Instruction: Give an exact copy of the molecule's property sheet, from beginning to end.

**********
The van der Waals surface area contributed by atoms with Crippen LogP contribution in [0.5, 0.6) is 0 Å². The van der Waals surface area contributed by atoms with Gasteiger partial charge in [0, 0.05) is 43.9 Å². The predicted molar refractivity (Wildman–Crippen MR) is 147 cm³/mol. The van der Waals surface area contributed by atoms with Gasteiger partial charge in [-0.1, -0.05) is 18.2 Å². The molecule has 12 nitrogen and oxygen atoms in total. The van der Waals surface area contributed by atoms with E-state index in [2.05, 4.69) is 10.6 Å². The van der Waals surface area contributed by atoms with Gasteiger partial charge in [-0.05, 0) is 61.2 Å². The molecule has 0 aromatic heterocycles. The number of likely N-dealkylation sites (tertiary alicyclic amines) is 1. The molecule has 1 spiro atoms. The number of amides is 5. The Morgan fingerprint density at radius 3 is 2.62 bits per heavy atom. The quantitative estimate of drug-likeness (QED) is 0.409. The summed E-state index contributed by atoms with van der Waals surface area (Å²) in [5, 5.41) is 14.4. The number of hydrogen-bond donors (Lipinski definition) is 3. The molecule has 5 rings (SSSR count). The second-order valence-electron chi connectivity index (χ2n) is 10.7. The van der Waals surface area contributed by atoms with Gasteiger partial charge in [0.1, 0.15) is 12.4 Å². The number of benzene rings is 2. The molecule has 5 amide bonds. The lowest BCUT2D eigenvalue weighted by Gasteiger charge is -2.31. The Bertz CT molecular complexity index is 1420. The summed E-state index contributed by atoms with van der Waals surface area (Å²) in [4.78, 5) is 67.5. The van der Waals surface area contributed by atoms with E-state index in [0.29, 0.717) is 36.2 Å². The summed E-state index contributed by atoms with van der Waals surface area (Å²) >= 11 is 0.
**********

The van der Waals surface area contributed by atoms with Crippen LogP contribution in [0.5, 0.6) is 0 Å². The van der Waals surface area contributed by atoms with Gasteiger partial charge in [0, 0.05) is 43.9 Å². The predicted molar refractivity (Wildman–Crippen MR) is 147 cm³/mol. The van der Waals surface area contributed by atoms with Gasteiger partial charge in [-0.1, -0.05) is 18.2 Å². The molecule has 12 nitrogen and oxygen atoms in total. The van der Waals surface area contributed by atoms with E-state index in [2.05, 4.69) is 10.6 Å². The van der Waals surface area contributed by atoms with Gasteiger partial charge in [-0.05, 0) is 61.2 Å². The molecule has 0 aromatic heterocycles. The number of likely N-dealkylation sites (tertiary alicyclic amines) is 1. The molecule has 1 spiro atoms. The number of amides is 5. The Morgan fingerprint density at radius 3 is 2.62 bits per heavy atom. The quantitative estimate of drug-likeness (QED) is 0.409. The summed E-state index contributed by atoms with van der Waals surface area (Å²) in [5, 5.41) is 14.4. The number of hydrogen-bond donors (Lipinski definition) is 3. The molecule has 5 rings (SSSR count). The second-order valence-electron chi connectivity index (χ2n) is 10.7. The van der Waals surface area contributed by atoms with Gasteiger partial charge in [0.1, 0.15) is 12.4 Å². The number of benzene rings is 2. The molecule has 5 amide bonds. The lowest BCUT2D eigenvalue weighted by Gasteiger charge is -2.31. The Bertz CT molecular complexity index is 1420. The summed E-state index contributed by atoms with van der Waals surface area (Å²) in [4.78, 5) is 67.5. The van der Waals surface area contributed by atoms with E-state index in [0.29, 0.717) is 36.2 Å². The summed E-state index contributed by atoms with van der Waals surface area (Å²) >= 11 is 0.